CB council touches on some potential future issues

Cracking down harder on plastic, more food trucks, retail support?

By Mark Reaman

The town council on Monday, July 17 instructed the Crested Butte town staff to begin investigating a variety of future moves as part of its general code overhauls or community values. Future changes touched upon included consideration of banning all single use plastic in town (not just plastic bags), finding ways to help Elk Avenue retailers boost business, assisting Clark’s Market to get the word out that it will be closing August 18 for a major renovation, getting ahead of the state in dealing with so-called “forever chemicals” (per- and polyfluorinated alkyl substances, or PFAs) in the water supply, incentivizing more food trucks in town and eliminating the need for residents to license dogs in Crested Butte.

After almost a month without a council meeting given the timing with the Fourth of July holiday, council members, particularly councilmember Anna Fenerty, brought up several issues the town staff could dig into. 

Total plastic ban possible?

During a work session on July 17 regarding the revisions of Chapter 7 of the town Municipal Code, it was noted in a staff memo that the 2018 plastic bag ban in town was working and should be retained. The local bag ban has broader application than the state’s ban.

Fenerty said that while the plastic bag ban in town was a beneficial action, she relayed that she recently saw a cartoon where a person was touting the banning of plastic grocery bags but almost every item in the grocery store was wrapped in plastic. She asked if there was anything more the town could do regarding single use plastic in town.

Town manager Dara MacDonald said a new state law known as the Plastic Pollution Reduction Act or House Bill 21-1162 would allow municipalities to enact more stringent laws to manage or restrict plastics in towns starting July 1, 2024. MacDonald said the staff could investigate that option further and gather information for the council to consider.

Dog licensing going away

Also, as part of that Chapter 7 work session, council agreed that licensing dogs in town was not necessary anymore. Chief marshal Mike Reily said of the approximately 244 dogs living in town, 43 were licensed. An annual license costs $10. He explained that when a marshal picks up a dog now the process is normally to take them to PAWS (Paradise Animal Welfare Society) and they scan a chip that most dogs have inserted into their skin. That chip relays information on the owner.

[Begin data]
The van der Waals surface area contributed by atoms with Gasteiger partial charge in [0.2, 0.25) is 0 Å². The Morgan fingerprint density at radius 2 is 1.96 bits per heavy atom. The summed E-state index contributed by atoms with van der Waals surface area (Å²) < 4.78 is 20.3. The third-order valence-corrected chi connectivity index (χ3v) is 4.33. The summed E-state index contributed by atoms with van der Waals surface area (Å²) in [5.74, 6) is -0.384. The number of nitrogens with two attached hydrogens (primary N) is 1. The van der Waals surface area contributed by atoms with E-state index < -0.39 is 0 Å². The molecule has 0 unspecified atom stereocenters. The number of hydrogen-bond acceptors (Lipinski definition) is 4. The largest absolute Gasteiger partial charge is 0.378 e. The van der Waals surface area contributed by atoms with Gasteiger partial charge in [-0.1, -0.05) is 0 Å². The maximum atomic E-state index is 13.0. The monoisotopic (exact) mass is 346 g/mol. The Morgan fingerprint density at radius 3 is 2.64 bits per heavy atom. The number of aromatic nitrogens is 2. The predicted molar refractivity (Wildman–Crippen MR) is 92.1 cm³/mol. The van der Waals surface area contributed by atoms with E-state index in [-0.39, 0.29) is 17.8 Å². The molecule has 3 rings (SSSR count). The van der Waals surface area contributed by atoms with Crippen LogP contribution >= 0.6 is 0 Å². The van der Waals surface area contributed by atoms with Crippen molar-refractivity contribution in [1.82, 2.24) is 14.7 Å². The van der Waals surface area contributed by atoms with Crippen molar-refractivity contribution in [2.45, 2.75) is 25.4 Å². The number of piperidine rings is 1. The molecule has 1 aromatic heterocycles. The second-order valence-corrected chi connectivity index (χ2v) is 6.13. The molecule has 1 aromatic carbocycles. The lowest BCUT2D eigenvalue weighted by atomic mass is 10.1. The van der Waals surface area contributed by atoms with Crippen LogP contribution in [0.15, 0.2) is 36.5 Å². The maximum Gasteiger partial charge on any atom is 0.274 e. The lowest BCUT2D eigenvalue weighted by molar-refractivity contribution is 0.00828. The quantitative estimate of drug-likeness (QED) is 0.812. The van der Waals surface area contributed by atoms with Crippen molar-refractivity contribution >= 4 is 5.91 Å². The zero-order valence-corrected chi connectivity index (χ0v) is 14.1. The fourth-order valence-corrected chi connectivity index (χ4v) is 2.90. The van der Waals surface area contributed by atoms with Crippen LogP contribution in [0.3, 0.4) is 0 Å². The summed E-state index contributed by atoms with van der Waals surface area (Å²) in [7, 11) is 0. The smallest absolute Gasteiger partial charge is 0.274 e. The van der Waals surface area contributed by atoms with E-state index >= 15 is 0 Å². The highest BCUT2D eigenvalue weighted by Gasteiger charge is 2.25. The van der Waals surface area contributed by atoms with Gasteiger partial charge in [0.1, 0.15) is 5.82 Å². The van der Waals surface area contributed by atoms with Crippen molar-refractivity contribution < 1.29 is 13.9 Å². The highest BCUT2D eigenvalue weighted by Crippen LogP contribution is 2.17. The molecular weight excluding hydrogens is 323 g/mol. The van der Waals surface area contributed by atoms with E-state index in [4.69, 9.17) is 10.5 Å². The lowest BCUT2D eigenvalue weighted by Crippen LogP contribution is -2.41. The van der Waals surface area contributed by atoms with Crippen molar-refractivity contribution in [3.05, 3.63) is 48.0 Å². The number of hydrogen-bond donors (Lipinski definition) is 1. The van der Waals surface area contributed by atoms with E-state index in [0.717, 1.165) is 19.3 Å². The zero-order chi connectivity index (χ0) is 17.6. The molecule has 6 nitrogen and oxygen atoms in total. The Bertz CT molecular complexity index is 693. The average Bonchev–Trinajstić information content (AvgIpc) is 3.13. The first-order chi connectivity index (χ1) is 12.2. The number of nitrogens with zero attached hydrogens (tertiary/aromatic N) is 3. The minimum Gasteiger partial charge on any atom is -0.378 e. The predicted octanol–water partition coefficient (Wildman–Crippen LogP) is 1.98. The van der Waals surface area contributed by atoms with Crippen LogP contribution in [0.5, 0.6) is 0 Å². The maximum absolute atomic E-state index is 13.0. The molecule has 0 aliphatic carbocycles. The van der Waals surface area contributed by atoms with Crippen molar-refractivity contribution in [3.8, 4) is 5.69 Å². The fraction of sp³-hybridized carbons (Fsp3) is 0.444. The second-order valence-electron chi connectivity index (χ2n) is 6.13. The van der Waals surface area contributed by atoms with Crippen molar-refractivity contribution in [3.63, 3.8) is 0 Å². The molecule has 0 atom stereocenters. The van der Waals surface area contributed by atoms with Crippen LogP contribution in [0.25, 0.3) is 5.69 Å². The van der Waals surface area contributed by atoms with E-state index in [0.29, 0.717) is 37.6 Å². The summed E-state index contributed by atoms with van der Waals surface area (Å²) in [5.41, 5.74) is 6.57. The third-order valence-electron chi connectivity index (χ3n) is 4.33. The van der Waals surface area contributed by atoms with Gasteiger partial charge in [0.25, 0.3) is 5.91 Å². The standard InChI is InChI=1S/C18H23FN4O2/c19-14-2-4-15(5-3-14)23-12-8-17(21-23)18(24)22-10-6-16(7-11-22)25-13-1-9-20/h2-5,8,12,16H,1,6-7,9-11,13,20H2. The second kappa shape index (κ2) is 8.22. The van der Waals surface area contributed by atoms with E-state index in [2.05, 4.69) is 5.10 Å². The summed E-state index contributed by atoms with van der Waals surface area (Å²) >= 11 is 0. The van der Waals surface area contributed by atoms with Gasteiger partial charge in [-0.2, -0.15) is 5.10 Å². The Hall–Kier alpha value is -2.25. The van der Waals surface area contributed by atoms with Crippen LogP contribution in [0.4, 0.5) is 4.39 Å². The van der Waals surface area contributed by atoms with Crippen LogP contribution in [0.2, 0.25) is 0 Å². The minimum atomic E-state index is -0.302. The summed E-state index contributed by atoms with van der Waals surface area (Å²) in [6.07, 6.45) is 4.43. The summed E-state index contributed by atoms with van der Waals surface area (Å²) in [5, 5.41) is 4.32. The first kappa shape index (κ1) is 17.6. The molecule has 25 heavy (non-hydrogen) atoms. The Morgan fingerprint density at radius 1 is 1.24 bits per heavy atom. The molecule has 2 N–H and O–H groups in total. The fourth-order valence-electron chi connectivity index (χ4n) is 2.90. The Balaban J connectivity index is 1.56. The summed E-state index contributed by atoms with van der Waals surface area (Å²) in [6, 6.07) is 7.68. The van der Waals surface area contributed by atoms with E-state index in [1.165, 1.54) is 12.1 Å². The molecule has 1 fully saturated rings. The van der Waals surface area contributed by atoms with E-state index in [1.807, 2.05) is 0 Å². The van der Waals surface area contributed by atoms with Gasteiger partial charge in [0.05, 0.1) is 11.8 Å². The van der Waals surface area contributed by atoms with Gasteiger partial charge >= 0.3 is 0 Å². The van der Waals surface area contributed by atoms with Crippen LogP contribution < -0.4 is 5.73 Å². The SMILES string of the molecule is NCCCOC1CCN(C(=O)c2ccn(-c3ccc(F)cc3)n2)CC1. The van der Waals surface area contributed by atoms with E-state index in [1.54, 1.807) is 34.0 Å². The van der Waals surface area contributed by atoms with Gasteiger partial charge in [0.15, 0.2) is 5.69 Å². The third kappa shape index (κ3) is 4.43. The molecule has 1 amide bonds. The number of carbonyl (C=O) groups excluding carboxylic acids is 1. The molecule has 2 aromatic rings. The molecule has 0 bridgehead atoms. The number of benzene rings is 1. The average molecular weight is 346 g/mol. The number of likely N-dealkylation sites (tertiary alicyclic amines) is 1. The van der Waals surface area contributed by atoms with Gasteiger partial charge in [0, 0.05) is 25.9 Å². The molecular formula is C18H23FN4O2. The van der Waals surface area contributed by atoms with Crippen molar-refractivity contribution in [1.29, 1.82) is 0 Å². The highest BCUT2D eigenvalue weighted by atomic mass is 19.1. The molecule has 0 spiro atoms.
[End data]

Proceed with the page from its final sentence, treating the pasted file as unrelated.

Town clerk Lynelle Stanford said the primary benefit of licensing local canines was for checking vaccination records. It was noted that the Mountain Express policy is that dogs that ride the bus must be registered and licensed, but drivers don’t normally check that requirement.

“With such a low rate of licensing I don’t see a benefit in continuing the licenses,” said councilmember Jason MacMillan. “Dogs living in town can be registered in the county and that could address the Mountain Express concern.” 

The rest of the council agreed that there was no reason to continue requiring Crested Butte pooches to obtain a town license.

Clark’s Market closing will freak people out

Fenerty asked town staff if the town was doing anything to lessen the impact of the upcoming closing of the town’s primary grocery store, Clark’s Market. Clark’s is closing August 18 for a major renovation that is expected to be completed sometime in December. 

“People will freak out when it actually closes,” she said. “This will be a big one.”

In her reports to the council, MacDonald has continually reminded the council of the upcoming closure and, in the July 17 packet, she again noted that “while this will modestly impact town’s projected sales tax revenues, it will have more of an impact on convenience for residents and visitors during the closure.”

“Does the town have a plan for when it closes?” asked Fenerty.

MacDonald said there isn’t a lot the town can do since it is a private business, but she noted town was “lucky” to have a free transit system that could assist people getting to Gunnison for major grocery shopping and an in-town health food store that provides groceries.

Town community development director Troy Russ said he has worked with Clark’s to allow them to erect a banner that normally would not be allowed. The banner would make people aware of the closure. “We found a way to allow it given the public need for information,” he said.

Fenerty suggested somehow making the information more prominent before people arrived in town.

Forever chemicals issue

Fenerty queried public works director Shea Earley about what the town does with “forever chemicals” that might be found in the town water supply. 

Earley said the town is aware of the PFA concern but is not actively addressing the situation. “We are waiting on the state,” he said. “We have collected bio solid samples for the state but have not seen any decision from them in terms of limits with PFAs. It is hard to do a treatment process without parameters from the state so honestly it is not yet a priority.”